Washington: Researchers have said that as far back as the time of the dinosaurs about 66 million years ago, forests recovered from fires in the same manner they do today.
During an expedition in southern Saskatchewan, Canada, the team discovered the first fossil-record evidence of forest fire ecology - the regrowth of plants after a fire - revealing a snapshot of the ecology on earth just before the mass extinction of the dinosaurs.
The researchers also found evidence that the region`s climate was much warmer and wetter than it is today.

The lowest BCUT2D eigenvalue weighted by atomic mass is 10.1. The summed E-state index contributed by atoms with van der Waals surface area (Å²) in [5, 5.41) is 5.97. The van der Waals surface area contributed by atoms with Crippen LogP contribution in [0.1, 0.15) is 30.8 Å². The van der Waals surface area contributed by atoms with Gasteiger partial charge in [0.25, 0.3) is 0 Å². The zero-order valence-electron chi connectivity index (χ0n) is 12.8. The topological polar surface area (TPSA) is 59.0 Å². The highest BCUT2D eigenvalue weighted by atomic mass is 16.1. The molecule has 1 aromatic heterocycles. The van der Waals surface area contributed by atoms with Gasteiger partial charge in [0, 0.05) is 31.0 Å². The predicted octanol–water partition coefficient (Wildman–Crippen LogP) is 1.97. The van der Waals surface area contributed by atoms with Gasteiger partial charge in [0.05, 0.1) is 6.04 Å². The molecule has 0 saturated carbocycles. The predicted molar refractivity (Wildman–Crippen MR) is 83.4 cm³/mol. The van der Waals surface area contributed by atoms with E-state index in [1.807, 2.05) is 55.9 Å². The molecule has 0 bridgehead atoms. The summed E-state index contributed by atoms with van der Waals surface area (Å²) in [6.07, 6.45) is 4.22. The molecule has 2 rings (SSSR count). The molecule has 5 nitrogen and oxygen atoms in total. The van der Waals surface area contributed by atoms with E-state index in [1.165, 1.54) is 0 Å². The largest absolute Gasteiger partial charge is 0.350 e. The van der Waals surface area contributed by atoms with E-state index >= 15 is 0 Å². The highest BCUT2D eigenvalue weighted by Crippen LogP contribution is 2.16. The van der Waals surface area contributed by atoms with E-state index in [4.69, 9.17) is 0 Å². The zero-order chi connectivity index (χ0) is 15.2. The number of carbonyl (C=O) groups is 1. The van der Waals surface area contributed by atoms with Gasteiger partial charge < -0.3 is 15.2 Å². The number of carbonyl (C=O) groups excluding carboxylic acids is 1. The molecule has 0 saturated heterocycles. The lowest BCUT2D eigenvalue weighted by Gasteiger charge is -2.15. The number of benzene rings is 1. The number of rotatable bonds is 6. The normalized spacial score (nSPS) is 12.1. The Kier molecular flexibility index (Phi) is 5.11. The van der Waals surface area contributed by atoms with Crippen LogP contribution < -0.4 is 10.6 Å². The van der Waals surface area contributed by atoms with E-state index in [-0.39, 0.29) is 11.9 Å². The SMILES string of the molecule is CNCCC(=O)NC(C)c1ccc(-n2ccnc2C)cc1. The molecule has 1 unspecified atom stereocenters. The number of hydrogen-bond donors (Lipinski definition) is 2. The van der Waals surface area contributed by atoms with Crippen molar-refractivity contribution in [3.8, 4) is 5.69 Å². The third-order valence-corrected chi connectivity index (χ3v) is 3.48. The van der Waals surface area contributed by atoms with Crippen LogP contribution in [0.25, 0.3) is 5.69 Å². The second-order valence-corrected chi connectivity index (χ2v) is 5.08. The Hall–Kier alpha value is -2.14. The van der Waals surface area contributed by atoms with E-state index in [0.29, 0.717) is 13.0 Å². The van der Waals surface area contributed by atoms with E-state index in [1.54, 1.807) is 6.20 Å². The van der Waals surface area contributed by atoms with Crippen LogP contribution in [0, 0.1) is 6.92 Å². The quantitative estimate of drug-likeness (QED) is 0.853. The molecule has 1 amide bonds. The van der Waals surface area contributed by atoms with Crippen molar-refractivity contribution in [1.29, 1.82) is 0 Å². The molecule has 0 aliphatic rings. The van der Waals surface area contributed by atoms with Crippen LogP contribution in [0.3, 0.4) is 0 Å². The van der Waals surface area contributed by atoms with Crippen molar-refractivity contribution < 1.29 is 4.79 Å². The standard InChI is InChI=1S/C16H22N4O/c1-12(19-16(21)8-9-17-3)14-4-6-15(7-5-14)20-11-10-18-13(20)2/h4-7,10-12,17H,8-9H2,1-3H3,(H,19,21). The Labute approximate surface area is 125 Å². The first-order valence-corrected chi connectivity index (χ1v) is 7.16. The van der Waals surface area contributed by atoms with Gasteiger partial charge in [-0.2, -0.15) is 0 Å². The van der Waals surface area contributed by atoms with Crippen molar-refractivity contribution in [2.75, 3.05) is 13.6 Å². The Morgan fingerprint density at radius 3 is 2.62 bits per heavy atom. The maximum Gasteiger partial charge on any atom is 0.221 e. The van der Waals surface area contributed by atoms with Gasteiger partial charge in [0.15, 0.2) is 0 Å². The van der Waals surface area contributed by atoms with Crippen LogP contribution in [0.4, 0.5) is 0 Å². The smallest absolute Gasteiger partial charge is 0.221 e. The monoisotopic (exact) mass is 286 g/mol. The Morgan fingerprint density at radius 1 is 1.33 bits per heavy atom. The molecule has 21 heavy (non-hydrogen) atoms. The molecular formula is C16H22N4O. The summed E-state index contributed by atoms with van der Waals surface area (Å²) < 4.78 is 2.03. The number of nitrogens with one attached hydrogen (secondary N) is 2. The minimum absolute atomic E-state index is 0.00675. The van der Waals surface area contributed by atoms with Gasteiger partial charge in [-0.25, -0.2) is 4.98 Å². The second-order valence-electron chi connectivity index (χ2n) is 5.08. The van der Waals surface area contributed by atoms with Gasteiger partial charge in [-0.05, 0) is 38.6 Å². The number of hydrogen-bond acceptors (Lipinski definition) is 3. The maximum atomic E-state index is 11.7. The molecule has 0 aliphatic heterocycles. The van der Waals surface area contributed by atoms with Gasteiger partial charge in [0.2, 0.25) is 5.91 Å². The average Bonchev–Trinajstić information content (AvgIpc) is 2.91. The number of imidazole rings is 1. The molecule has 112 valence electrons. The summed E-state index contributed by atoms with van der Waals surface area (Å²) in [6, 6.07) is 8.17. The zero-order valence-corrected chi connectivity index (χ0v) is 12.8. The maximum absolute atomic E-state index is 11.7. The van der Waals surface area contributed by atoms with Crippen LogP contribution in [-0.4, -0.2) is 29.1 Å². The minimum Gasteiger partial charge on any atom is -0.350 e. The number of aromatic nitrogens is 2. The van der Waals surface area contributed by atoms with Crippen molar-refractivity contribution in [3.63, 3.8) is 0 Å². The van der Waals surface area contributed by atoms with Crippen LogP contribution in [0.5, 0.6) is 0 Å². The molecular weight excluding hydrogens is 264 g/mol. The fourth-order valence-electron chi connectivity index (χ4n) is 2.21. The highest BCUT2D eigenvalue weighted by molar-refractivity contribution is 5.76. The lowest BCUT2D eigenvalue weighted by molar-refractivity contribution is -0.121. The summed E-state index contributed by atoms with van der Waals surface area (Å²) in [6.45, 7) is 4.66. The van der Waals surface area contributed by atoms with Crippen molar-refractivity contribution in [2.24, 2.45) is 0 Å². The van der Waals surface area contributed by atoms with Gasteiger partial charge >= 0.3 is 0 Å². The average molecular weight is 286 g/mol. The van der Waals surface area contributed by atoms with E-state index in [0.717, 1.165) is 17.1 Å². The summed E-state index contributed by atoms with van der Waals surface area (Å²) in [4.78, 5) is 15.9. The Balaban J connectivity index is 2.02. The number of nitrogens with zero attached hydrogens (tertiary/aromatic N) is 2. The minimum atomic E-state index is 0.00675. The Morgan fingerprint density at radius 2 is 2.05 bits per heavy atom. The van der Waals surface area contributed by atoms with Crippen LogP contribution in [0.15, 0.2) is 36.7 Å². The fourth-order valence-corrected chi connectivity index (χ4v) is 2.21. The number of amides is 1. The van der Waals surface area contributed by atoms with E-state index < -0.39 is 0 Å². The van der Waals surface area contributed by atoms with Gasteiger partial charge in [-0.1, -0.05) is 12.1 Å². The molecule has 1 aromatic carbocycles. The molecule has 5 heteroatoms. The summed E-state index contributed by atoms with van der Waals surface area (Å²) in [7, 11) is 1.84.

Hans Larsson, Canada Research Chair in Macroevolution at McGill University, said excavating plant fossils preserved in rocks deposited during the last days of the dinosaurs, they found some preserved with abundant fossilized charcoal and others without it.
He added that from this, they were able to reconstruct what the Cretaceous forests looked like with and without fire disturbance.
Emily Bamforth , of the Royal Saskatchewan Museum and the study`s first author, said they were looking at the direct result of a 66-million-year old forest fire, preserved in stone.
Bamforth said moreover, they now have evidence that the mean annual temperature in southern Saskatchewan was 10-12 degrees Celsius warmer than today, with almost six times as much precipitation.